What I’m Reading: A History of Wild Places
What I’m Watching: Ozark
What I’m Listening To: The Dave Chang Show Podcast
As #localgov leaders, we recognize the arts as a community incubator that warrants the investment of tax dollars, and we must sustainably implement this priority in our public funding plans. Many of the public sector organizations we embrace and affiliate with, such as the U.S. Conference of Mayors and the National League of Cities, have identified the arts as part of a strong policy portfolio. Across our communities, business groups, developers, redevelopment organizations, and public planners have joined community and local leaders in encouraging public policies that strengthen the arts. They understand the benefits that accrue to communities when the government helps to foster a robust arts sector. Our job is to ensure that these initiatives receive the support and funding to flourish.
Components of a Thriving Arts Community
Economic Engine: The arts stimulate job growth and tax revenue. A strong arts sector is a financial asset that encourages business activity and tourism. The arts offer a sustainable strategy for revitalizing economically challenged areas by promoting commercial corridors, leveraging neighborhood revitalization initiatives, attracting new populations, and enriching communities.
Art Class: Through successful partnerships with local school districts, the arts cultivate students’ imaginations and facilitate academic success. In addition, they provide the critical thinking, communications, and innovation skills to equip tomorrow’s leaders.
Community Wellness: Arts therapy sessions, which can be hosted in almost any public space, are a medically and economically effective tool for treating aging adults, children, and people who suffer from anxiety, trauma, or abuse.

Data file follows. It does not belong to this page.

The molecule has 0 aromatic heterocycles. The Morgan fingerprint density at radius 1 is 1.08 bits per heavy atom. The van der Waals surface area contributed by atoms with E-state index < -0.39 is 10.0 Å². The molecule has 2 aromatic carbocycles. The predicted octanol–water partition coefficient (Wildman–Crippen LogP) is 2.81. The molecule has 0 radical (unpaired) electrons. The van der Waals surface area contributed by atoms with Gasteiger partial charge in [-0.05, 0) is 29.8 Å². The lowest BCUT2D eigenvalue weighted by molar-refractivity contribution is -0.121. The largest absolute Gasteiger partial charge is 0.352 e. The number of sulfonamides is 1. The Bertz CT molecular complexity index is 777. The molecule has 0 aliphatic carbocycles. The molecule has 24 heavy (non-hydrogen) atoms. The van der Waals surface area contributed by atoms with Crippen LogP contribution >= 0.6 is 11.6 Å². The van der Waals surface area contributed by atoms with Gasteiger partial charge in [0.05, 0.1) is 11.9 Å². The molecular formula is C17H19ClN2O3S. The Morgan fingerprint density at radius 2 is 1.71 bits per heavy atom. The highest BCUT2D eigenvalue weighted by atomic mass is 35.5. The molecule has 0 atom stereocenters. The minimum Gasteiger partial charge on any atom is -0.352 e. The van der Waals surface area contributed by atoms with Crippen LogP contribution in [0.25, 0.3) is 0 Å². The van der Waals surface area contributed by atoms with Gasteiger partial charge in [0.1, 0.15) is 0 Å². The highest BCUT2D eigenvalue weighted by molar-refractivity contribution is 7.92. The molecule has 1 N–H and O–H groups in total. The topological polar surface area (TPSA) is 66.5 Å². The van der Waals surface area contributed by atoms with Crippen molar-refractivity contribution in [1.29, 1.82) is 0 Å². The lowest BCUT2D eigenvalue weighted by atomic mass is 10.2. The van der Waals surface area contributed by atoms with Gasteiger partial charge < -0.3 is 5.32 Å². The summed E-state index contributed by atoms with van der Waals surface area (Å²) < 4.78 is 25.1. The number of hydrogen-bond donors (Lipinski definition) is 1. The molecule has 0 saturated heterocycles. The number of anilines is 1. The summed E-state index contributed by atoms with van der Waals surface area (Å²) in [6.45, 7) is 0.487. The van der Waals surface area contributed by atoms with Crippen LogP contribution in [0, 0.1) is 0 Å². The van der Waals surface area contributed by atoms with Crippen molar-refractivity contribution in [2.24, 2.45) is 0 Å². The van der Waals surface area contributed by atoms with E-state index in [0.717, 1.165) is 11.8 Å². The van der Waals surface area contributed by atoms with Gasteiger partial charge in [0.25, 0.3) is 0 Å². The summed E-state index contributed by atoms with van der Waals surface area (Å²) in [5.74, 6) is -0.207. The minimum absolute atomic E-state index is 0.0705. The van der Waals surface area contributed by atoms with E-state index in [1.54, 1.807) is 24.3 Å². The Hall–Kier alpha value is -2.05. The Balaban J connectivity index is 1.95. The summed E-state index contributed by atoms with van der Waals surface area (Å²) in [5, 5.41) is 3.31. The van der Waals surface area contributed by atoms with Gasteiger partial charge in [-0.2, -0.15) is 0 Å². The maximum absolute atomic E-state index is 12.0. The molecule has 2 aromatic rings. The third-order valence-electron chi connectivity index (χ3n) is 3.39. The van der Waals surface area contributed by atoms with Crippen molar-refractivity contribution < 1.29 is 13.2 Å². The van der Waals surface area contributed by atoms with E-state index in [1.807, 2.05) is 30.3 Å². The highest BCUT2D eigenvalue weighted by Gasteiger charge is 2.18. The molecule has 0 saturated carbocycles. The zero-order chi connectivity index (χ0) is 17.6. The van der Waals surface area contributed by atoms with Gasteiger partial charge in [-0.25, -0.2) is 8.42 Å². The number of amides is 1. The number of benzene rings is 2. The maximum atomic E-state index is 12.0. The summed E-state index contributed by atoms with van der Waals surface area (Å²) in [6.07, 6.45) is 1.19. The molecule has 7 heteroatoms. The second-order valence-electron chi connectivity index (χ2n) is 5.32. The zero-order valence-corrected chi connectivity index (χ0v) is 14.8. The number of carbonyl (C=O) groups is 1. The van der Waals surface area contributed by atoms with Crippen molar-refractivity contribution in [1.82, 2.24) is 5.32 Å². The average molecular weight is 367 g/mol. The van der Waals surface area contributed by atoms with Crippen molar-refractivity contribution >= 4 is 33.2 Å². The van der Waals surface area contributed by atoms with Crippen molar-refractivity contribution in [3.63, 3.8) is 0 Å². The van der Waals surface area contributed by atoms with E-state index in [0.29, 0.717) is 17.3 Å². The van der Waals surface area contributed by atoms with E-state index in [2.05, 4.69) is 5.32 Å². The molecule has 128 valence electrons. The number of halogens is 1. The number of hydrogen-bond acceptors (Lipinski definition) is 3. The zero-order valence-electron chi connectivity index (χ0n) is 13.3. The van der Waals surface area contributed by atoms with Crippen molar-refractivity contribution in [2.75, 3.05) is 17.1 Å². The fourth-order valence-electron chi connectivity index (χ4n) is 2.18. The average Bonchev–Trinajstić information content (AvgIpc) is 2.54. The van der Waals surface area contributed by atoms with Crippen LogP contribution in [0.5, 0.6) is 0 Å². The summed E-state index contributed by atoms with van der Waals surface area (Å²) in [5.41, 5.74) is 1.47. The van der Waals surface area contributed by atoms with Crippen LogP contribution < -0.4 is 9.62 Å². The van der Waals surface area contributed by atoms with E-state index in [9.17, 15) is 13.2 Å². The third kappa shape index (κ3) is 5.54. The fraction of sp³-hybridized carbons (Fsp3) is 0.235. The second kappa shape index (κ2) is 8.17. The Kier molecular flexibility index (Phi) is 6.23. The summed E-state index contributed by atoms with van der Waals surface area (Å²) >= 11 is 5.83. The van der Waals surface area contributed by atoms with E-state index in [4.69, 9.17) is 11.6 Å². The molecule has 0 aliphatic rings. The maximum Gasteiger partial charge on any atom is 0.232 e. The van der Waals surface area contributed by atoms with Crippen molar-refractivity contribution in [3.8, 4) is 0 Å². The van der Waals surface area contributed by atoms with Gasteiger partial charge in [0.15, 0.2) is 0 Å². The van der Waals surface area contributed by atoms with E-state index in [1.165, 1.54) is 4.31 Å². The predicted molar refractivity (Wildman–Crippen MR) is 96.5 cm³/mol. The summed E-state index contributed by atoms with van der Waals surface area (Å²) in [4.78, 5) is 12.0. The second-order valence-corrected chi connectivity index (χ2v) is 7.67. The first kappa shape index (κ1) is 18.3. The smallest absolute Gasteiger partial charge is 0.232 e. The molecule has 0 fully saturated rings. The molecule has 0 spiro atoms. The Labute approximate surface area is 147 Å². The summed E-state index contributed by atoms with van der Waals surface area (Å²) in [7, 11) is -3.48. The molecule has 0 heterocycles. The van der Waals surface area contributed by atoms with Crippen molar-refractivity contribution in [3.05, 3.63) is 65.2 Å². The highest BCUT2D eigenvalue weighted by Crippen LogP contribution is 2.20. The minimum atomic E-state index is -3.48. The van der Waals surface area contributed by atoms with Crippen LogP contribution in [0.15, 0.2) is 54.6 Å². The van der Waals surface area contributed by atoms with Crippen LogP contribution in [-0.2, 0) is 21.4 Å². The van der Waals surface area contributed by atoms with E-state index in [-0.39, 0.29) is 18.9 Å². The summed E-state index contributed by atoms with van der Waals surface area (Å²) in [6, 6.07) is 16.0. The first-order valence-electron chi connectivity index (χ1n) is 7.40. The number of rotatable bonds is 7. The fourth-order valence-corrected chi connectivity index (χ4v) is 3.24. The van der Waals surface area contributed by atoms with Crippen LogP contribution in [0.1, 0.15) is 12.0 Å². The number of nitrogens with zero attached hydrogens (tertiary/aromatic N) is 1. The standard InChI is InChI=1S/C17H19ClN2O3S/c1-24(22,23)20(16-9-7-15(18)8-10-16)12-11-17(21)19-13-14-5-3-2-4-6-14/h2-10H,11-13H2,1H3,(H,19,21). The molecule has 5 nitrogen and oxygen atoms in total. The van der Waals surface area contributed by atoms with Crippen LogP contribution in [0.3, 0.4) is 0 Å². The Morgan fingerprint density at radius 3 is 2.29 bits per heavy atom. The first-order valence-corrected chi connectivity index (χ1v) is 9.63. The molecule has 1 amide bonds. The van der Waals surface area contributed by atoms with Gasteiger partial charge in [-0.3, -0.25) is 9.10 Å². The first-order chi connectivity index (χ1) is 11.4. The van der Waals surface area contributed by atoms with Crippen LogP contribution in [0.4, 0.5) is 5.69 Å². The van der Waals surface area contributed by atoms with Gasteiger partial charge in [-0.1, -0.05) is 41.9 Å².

Cultural Legacies: The arts preserve and reflect the community’s culture and heritage, thus passing along its character and traditions to future citizens.
Defining the Arts Community
A critical misstep when working with the arts community is limiting the scope of what qualifies as an art project. The creative community is not a narrow group of paintbrush-wielding residents; rather, it is a broad community of expression that includes – but is not limited to – fine arts, music, dance, graphic design, film, digital media, architecture, urban design, and public art campaigns. When creating local arts panels or determining which projects to fund, these categories should be considered.
How Should We Fund Arts Initiatives?
As local government leaders, the local budget is the first source we consider when seeking out funding. Therefore, we will implement a line item in the appropriate department’s budget, secure funding, and work with the community to identify projects to support. Unfortunately, in cities navigating financial uncertainty or an economic downturn, the arts have historically been a frequent target of budget cuts. When elected officials are funding the arts, they acknowledge all of the aforementioned community benefits; however, when budgets are tight, they tend to completely change their stance and consider such funding discretionary, which leads to cuts.
We need to develop reliable and dedicated funding sources to sustain funding for the arts year after year regardless of the political environment.
For example, in Jersey City, we asked taxpayers to support the arts by creating an arts tax on a ballot referendum. An overwhelming 64% of voters supported the initiative, which draws over $1 million into the arts fund annually by requesting about $30 of dedicated tax dollars yearly from the average household valued at $500,000. We have also worked with state legislators to write laws allowing residents to order specialty license plates that support the arts, which generates revenue that is directed into a dedicated account for funding local and state arts projects. Another option local units can exercise is the establishment of a special arts trust fund with a designated revenue source. This measure guarantees that the deposited funds will be used only for approved art projects. Lastly, when developers come to planning boards and councils for approval, they often discuss and negotiate community benefits as a tradeoff for the degree of variance needed for the project. Adopting a policy that encourages art projects as a public benefit would increase funding without causing concerns about discretionary spending.
The arts are a thriving component of the local economy, culture, creativity, and community. It is our responsibility to ensure that the creative talents of our residents are supported both publicly and financially. As the ELGL community, we can work together to devise sustainable, forward-looking approaches to continue expanding this exemplary feature of our regions.